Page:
Right to Photograph Public Records Affirmed.

Right to Photograph Public Records Affirmed

Some court clerks in Washington have adopted the practice of barring reporters from taking photographs of public court records with cell phones. Now that restriction is going away.

The Washington Coalition for Open Government and the Washington Newspaper Publishers Association in May confirmed that journalists can take pictures of public court documents when inspecting them in person.

The restrictions came to light when Loyal Baker, publisher of the Dayton Chronicle in Southeast Washington, inspected public records at the Columbia County Courthouse. He then used his iPhone to photograph a police report.

On May 1, Columbia County Clerk Sue Marinella sent an email to Baker and the managing editor of The Waitsburg Times. “We do not allow anyone to take pictures of the documents,” Marinella’s email said.

It was not an isolated incident. An informal Twitter survey by a WCOG director uncovered some cases of similar restrictions in other counties.

WCOG and WNPA submitted their concerns over the photography bans to the Fire Brigade, a panel under the state Bench-Bar-Press Committee that resolves free-press fair-trial disputes.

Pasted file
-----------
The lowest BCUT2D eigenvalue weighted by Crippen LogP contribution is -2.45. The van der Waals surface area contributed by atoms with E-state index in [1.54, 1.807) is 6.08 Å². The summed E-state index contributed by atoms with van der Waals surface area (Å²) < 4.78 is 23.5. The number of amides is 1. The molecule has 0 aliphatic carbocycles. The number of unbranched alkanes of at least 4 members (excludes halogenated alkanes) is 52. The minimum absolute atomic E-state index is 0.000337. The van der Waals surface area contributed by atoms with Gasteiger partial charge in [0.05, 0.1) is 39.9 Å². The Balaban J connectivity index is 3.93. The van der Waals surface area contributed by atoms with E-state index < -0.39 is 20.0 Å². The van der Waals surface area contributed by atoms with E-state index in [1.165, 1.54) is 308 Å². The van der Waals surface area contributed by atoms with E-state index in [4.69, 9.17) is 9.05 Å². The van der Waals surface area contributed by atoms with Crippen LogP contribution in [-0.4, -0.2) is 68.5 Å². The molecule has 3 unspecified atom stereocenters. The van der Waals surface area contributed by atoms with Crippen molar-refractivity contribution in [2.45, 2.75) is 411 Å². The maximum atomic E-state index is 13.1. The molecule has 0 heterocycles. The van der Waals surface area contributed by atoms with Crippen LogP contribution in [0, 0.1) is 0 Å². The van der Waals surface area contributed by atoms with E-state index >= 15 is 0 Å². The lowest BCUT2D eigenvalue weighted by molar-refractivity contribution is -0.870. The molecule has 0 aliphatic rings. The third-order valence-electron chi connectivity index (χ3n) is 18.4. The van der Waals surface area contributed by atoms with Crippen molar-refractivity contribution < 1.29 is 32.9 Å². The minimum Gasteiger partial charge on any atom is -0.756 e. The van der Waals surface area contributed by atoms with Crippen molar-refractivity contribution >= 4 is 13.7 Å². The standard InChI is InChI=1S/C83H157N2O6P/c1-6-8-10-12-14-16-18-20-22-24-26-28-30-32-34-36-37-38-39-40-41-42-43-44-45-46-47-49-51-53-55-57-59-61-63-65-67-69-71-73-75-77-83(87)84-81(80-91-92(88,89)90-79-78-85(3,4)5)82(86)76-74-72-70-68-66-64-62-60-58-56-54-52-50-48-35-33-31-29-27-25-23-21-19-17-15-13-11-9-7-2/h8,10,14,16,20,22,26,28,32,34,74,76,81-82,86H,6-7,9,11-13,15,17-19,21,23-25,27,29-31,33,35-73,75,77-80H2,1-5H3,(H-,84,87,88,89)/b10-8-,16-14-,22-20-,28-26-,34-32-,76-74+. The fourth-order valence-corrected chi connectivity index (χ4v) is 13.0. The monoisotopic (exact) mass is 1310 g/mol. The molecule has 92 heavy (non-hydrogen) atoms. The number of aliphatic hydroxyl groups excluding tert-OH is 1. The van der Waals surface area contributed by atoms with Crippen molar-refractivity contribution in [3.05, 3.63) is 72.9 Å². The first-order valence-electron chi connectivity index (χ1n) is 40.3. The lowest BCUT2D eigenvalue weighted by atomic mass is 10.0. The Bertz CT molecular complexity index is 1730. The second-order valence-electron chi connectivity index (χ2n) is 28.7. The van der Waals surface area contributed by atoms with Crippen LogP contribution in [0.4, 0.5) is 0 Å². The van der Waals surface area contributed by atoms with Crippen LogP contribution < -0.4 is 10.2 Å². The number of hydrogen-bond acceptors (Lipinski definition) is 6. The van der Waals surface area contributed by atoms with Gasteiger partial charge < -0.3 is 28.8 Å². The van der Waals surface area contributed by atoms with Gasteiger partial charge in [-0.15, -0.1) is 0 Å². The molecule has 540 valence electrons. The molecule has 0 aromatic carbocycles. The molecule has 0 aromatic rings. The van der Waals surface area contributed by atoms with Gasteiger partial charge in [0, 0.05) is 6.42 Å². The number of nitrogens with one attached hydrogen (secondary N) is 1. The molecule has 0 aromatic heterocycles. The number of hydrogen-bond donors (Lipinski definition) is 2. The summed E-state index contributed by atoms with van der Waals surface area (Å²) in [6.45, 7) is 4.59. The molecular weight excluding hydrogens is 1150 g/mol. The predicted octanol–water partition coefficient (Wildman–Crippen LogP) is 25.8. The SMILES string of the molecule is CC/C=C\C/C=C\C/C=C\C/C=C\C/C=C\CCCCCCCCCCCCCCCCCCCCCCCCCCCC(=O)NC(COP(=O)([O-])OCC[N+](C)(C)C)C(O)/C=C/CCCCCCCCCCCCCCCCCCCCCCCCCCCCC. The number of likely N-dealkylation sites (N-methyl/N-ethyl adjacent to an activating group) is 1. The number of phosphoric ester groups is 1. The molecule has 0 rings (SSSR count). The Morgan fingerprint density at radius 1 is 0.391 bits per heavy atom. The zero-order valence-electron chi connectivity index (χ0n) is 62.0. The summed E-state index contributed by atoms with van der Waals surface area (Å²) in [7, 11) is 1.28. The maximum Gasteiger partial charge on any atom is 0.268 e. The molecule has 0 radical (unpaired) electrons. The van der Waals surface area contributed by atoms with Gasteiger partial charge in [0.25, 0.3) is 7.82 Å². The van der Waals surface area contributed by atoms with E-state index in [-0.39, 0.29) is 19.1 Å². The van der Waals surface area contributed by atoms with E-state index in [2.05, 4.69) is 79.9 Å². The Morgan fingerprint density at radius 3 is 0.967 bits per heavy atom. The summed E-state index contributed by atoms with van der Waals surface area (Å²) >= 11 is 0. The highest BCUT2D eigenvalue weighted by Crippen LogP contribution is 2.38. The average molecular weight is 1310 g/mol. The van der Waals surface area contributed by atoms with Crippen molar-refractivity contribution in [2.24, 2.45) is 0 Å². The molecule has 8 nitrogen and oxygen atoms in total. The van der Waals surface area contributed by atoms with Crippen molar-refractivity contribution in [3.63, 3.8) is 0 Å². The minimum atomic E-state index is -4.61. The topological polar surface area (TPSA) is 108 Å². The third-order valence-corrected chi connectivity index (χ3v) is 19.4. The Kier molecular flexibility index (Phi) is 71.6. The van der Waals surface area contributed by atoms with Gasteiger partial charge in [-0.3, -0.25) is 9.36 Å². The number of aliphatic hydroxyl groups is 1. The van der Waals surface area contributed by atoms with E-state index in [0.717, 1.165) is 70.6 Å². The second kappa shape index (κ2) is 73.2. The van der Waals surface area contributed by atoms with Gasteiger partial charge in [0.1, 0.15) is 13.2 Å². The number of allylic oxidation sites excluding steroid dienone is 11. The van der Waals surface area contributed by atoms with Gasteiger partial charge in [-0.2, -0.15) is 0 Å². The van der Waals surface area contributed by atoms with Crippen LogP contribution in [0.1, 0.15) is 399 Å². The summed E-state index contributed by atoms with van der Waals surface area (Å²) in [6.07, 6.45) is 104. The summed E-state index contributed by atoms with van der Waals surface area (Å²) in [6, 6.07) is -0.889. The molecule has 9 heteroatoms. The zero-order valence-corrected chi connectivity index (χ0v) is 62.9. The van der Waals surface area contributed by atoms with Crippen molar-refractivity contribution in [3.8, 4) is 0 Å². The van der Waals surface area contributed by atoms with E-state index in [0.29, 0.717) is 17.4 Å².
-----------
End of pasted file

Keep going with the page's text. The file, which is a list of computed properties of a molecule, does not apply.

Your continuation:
In a joint letter to the Fire Brigade, the two groups asked for confirmation that taking photographs of public court records is permitted and promotes understanding of the justice system. The groups also said photographs are an information-gathering tool for journalists.

The Fire Brigade’s liaison, King County Superior Court Judge Judith Ramseyer, responded a few days later. In a May 22 letter, Ramseyer said she contacted the Washington State Association of County Clerks, which agreed that “County Clerks should not prohibit reporters from photographing court records.”

Ramseyer’s letter continued: “Consequently, newspaper reporters will not encounter this prohibition going forward.”

WCOG was pleased with the outcome. But we continue to argue that all citizens – not just journalists – can photograph public court records.

— George Erb